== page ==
Although just a few months ago I was hit by one when transfering my blog's DB from one server to another... if your collation is set to latin1, you're still allowed to store UTF-only characters in the DB. Then when you query the same string back out, it silently translates your UTF characters into gibberish. Now, admittedly, my application was the flawed one-- thinking that the DB collation was set to UTF-8 when it was not-- but it was still a very, very annoying thing to fix.

    Still, I blame MySQL, because a truly good DB server would refuse to store anything it couldn't spit back out.

    WTF are you on about?  latin1 and utf8 are both byte streams.  You can store any damn thing you want in them.  Collation matters for things like sorting, substr() and how it is displayed.  Your app is what took multi-byte utf8 and stored it as latin1; MySQL just saw it as multiple latin1 characters (most likely control characters if you got gibberish), because that's what you fucking told it you were storing.  It would be a bigger WTF if MySQL didn't allow you to store non-printable latin1 characters in a latin1 database simply to stop idiots from jamming utf8 in willy-nilly.  The fact is, you don't even necessarily need utf8 collation (although you should use it); you can store utf8 in a latin1 database (because they are both ASCII-compatible) and your application can handle outputting the correct content type so it displays at utf8.



  • Let me have my irrational prejudices!



  • @blakeyrat said:

    Let me have my irrational prejudices!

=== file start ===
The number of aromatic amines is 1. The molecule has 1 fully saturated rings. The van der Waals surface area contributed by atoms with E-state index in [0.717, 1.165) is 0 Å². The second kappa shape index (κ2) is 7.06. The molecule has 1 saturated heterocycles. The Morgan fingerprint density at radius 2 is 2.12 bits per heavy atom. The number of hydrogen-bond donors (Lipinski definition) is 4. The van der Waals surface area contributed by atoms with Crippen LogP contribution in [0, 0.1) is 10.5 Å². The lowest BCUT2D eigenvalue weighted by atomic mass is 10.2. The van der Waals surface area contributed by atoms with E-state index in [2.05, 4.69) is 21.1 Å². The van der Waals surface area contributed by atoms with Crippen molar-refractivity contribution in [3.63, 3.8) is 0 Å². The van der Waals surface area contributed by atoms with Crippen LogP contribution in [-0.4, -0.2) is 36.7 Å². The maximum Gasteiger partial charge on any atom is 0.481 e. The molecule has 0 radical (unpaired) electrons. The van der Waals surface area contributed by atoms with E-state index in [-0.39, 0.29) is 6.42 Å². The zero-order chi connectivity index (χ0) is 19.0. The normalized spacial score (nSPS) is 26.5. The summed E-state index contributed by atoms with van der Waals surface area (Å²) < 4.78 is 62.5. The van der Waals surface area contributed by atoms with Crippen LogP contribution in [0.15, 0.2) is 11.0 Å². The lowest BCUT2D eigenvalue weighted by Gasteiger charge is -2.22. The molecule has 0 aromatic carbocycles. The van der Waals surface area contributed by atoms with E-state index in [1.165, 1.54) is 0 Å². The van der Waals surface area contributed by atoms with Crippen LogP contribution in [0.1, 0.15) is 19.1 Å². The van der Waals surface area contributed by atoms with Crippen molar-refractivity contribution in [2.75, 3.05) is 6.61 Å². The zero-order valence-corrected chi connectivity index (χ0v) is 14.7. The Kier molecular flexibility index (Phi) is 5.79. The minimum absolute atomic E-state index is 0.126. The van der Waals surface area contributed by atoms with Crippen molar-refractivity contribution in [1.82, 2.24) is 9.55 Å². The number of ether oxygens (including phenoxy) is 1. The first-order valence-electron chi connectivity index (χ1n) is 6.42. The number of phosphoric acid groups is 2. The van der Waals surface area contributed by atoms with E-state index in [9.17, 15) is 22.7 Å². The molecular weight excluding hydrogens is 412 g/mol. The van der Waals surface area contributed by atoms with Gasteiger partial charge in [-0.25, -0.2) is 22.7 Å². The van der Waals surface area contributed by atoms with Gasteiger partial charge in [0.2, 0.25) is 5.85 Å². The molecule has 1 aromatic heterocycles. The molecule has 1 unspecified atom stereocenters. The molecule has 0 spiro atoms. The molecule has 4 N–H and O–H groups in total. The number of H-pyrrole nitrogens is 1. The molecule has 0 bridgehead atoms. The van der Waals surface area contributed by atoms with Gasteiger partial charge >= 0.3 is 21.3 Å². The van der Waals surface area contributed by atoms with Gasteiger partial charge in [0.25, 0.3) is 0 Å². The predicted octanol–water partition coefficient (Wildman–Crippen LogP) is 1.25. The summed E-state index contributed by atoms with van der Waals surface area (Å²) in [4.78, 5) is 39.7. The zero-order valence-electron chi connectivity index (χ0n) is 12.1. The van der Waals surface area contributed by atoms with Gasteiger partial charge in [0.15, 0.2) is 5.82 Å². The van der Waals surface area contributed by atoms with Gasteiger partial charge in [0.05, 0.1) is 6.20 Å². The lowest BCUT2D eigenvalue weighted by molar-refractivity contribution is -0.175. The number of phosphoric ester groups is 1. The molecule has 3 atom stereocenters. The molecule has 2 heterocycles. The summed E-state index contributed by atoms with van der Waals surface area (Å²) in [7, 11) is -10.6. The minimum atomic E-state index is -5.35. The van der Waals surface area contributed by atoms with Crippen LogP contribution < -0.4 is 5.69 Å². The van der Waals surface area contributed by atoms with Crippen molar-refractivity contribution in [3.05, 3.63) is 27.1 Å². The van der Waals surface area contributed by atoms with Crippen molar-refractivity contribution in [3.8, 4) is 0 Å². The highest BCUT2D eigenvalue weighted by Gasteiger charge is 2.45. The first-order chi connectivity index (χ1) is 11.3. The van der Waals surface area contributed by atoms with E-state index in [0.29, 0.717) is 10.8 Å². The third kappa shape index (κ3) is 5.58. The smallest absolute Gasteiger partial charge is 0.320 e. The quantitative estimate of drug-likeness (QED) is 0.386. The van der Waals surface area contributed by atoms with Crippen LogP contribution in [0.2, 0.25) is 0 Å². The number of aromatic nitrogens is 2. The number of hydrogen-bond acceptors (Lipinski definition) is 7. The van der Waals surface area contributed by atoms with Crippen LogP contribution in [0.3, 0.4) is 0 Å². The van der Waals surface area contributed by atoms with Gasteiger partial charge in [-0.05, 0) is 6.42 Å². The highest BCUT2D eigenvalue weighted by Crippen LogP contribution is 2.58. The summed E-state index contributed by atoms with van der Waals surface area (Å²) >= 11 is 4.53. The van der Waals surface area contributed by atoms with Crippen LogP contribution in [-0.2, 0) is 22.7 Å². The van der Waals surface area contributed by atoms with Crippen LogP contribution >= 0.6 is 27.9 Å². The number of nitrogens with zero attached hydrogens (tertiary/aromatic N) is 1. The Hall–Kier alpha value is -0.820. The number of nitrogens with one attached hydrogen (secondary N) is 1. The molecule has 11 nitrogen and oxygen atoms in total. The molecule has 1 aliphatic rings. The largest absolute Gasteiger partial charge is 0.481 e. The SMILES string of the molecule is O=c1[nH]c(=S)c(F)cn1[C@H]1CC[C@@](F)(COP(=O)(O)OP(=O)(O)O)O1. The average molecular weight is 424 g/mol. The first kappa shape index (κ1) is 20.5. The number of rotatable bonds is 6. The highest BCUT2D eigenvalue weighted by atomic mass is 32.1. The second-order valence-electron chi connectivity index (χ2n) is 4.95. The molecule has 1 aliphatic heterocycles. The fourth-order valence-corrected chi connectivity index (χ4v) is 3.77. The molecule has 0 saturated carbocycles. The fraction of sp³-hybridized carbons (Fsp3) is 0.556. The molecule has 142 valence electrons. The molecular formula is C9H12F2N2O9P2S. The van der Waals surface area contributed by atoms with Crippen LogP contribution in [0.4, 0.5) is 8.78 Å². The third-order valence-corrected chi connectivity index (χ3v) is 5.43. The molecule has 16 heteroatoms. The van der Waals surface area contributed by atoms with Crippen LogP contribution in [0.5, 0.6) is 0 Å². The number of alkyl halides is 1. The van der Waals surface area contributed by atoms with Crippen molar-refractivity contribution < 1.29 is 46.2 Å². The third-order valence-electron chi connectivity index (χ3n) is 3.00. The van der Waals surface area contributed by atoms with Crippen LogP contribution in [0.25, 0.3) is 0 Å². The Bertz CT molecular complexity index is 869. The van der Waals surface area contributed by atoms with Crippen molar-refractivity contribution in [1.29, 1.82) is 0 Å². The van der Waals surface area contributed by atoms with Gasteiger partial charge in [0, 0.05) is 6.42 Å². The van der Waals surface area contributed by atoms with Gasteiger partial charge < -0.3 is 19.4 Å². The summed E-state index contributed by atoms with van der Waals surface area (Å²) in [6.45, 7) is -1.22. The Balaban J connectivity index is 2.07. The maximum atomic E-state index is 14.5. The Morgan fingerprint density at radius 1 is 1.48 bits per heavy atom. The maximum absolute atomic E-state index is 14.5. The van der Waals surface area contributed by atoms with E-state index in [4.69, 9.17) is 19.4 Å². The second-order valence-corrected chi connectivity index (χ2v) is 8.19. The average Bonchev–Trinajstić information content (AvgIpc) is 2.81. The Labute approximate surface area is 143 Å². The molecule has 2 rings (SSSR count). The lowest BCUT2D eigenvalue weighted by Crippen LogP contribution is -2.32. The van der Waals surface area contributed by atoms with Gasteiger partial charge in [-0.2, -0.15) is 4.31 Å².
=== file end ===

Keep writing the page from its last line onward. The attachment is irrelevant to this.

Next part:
No.  Irrational prejudices cause hurricanes and oil spills.



  • @morbiuswilters said:

    @blakeyrat said:

    Let me have my irrational prejudices!

    No.  Irrational prejudices cause hurricanes and oil spills.

    Bullshit.  I have it on good authority that those sorts of things are caused by the immodest dress of our women.



  • @bstorer said:

    @morbiuswilters said:

    @blakeyrat said:

    Let me have my irrational prejudices!

    No.  Irrational prejudices cause hurricanes and oil spills.

    Bullshit.  I have it on good authority that those sorts of things are caused by the immodest dress of our women.

    Our women must not be dressing immodestly enough.  I asked for volcanoes, burning hail, triffid attacks, plagues of giant winged scorpions, and root-beer floods.


  • Discourse touched me in a no-no place

    @Medezark said:

    Our women must not be dressing immodestly enough.  I asked
    for volcanoes,
    Someone in Iceland heard it.



  • @PJH said:

    @Medezark said:
    Our women must not be dressing immodestly enough.  I asked
    for volcanoes,
    Someone in Iceland heard it.
     

    lof lof lof Bjork joke lof lof lof



  • @Medezark said:

    triffid attacks,
     

    lol

     



  • @dhromed said:

    @PJH said:

    @Medezark said:
    Our women must not be dressing immodestly enough.  I asked
    for volcanoes,
    Someone in Iceland heard it.
     

    lof lof lof Bjork joke lof lof lof

      There's a lesson to be learned here: wearing a swan can stop air travel between the US and Europe.


Log in to reply
 

Looks like your connection to What the Daily WTF? was lost, please wait while we try to reconnect.